As I continued to fill the spread sheet, I paused to reflect what I was reading. Sometimes numbers are just numbers, regardless of what they represent, so I needed a minute for things to compute.
The logbook in front of me was self-explanatory. There, over the course of three days, were 60 recorded catches of bass, 21 of which surpassed 8 pounds apiece. Ten of those were over 10.
Three days, two guys, ten 10-pounders.
I had been granted access to some very sacred texts. Through my work as a freelance columnist for FLW’s Bass Fishing Magazine, I was on assignment to uncover the secrets of America’s greatest trophy bass anglers. My search had taken me through the history of Florida and California, into Tennessee to understand Chickamauga’s new contributions, and across remote lakes flying under the radar.
But here was the greatest collection of big-bass data I could ever hope to uncover. It was literally a pot of gold.
My subject, whom you’re sure to be introduced to down the road, turned out to be a friend and fishing partner who shares my obsession for Florida-strain giants. Through his lifetime, he’s traveled all across North America and into Cuba in pursuit of the world’s biggest bass. His tallies may be the most significant in the history of the sport, with over 600 double-digit monsters crossing his gunnels, topped by a world-class fish approaching 19 pounds.
His log books record the date and any significant attribute of all of those catches. Jumping at the chance to record history, I borrowed the logs in order to file them permanently on a hard drive. As we speak, I continue to do so; entering a man’s entire life history of fishing can be a bit tedious.
Through the process, I’ve stopped to reflect on data entered, as well as search for any predictability or pattern to the results. At times, it seems so obvious, other times, the most random, obscure scenarios seem to pay the biggest dividends.
I’m not the first big-bass bookworm. For decades, anglers interested in learning more have kept records – often times extremely detailed – to not only record their accomplishments, but attempt to predict heightened activity periods in the future and make this whole thing seem more orderly.
The problem is, while nature is entirely organized, oftentimes the parameters are too simple for us to detect.
For instance, let’s first consider moon phase. For decades, we’ve been taught that nature relies on a lunar clock, or one governed by the moon’s gravitational pull on the earth, to dictate activity periods. Keen observers of nature see this in everyday life. Insects hatch around moon phases, and tides are increased in saltwater environments, often turning sluggish fish into biters. It’s thought that bass often spawn in accordance with the moon and it seems rutting bucks get wily on moonlit nights.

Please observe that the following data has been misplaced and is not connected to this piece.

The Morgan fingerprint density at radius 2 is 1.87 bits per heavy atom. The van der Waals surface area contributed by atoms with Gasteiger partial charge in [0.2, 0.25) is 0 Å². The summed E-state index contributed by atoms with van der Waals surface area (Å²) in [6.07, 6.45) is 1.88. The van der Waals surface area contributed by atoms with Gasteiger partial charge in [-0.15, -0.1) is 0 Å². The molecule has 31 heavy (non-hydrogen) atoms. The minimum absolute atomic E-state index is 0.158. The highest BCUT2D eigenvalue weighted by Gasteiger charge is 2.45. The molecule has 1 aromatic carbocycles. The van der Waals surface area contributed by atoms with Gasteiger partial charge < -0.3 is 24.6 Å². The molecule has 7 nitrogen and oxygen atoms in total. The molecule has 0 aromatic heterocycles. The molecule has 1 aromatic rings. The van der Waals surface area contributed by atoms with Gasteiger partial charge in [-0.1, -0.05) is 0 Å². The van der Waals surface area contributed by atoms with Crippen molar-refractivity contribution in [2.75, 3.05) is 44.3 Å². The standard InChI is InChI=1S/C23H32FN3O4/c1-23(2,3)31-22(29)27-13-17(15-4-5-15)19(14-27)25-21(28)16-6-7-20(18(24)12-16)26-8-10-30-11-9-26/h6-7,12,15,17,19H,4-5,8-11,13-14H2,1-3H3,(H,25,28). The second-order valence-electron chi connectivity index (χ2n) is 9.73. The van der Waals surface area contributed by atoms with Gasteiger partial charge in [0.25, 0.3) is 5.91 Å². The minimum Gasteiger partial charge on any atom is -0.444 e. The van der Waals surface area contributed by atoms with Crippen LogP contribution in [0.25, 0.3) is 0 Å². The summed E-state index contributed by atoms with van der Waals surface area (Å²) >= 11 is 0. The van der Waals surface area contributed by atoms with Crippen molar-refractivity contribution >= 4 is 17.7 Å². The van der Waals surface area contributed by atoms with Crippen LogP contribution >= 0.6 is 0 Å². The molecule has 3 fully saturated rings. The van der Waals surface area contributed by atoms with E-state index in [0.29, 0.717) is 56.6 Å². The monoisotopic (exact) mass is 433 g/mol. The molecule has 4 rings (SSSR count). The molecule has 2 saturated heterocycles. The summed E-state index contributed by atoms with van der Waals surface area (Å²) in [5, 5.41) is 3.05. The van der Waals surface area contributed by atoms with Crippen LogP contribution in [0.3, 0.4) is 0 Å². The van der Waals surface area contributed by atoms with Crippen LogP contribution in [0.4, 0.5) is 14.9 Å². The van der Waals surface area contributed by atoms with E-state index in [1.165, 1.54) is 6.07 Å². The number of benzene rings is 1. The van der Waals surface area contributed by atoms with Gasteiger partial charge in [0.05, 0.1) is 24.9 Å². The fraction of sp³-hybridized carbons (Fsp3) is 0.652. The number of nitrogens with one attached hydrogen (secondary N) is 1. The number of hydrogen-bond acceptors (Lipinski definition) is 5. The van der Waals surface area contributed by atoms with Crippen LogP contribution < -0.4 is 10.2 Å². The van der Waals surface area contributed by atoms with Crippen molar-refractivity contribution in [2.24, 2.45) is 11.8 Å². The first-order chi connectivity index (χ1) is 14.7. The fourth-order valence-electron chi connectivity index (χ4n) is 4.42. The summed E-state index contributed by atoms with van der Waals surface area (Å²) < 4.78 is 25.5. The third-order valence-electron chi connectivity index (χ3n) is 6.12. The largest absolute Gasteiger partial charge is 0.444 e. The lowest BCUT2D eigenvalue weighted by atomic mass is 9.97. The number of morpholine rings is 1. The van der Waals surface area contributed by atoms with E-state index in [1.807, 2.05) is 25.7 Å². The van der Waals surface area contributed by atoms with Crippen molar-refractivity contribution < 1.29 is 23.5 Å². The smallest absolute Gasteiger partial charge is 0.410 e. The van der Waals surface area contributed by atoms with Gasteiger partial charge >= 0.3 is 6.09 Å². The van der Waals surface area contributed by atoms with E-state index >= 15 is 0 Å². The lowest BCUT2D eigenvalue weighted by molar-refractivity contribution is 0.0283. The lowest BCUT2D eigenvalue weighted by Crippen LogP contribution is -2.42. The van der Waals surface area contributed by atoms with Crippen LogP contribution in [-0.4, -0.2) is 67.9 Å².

My guru’s logbooks confirm incredible catches on days revolving around the full-moon period in both spring and summer, sometimes. My own personal logs reflect a strong bite occurring within a few days of the full moon, or often directly on the days of the first and third quarter (half moon). But, again, sometimes.
Other times, it seems everything lines up with empty results. A full moon and spring warming trend are met by pre-frontal conditions and an uncrowded lake, yet the day remains unproductive, resulting in only a few small bass. But why?
Well, sometimes it’s just not that easy, nor should it be. If predicting productive fishing periods was a cut-and-dry affair, everybody would bombard the lake on the best days, obviously.
So all we can do is our best to gather as much data as possible, process it, and learn from the results. Sometimes the conclusion seems too simple, other times the test might be skewed.
For example, I can boldly claim that swimbaits catch more giant largemouth than any other lure, based on my overall results. But I know a few good worm fishermen who may argue.
Sure, each region of the big-bass belt has its list of producers, due to a lure’s ability to match predominant fishing conditions. Some places it's punch baits, others it’s magnum cranks and flutter spoons on structure. But there must be some common characteristics …
As I continue to work on my new assignment, I find myself searching for the answer more so than ever. There must be a secret, be it daily conditions or water depth. Perhaps it’s line size, or color, or fall rate of a lure. Maybe it’s sound, or the lack thereof.
In any case, I’ll keep recording the data, and interviewing the players who seem to make it all look easy, time and time again. Maybe, after enough of it, a true pattern will emerge. So far, I’ve found a couple of interesting directions, which I’m anxious to confirm. Most key on slowing down with magnum baits, and putting in ridiculous amounts of time in hopes of receiving a handful of bites. Think you have what it takes to take your big-bass fishing to the next level? Stay tuned and I’ll report back with my findings.
Once I finish these spreadsheets.
(Joe Balog is the often-outspoken owner of Millennium Promotions, Inc., an agency operating in the fishing and hunting industries. A former Bassmaster Open and EverStart Championship winner, he's best known for his big-water innovations and hardcore fishing style. He's a popular seminar speaker, product designer and author, and is considered one of the most influential smallmouth fishermen of modern times.)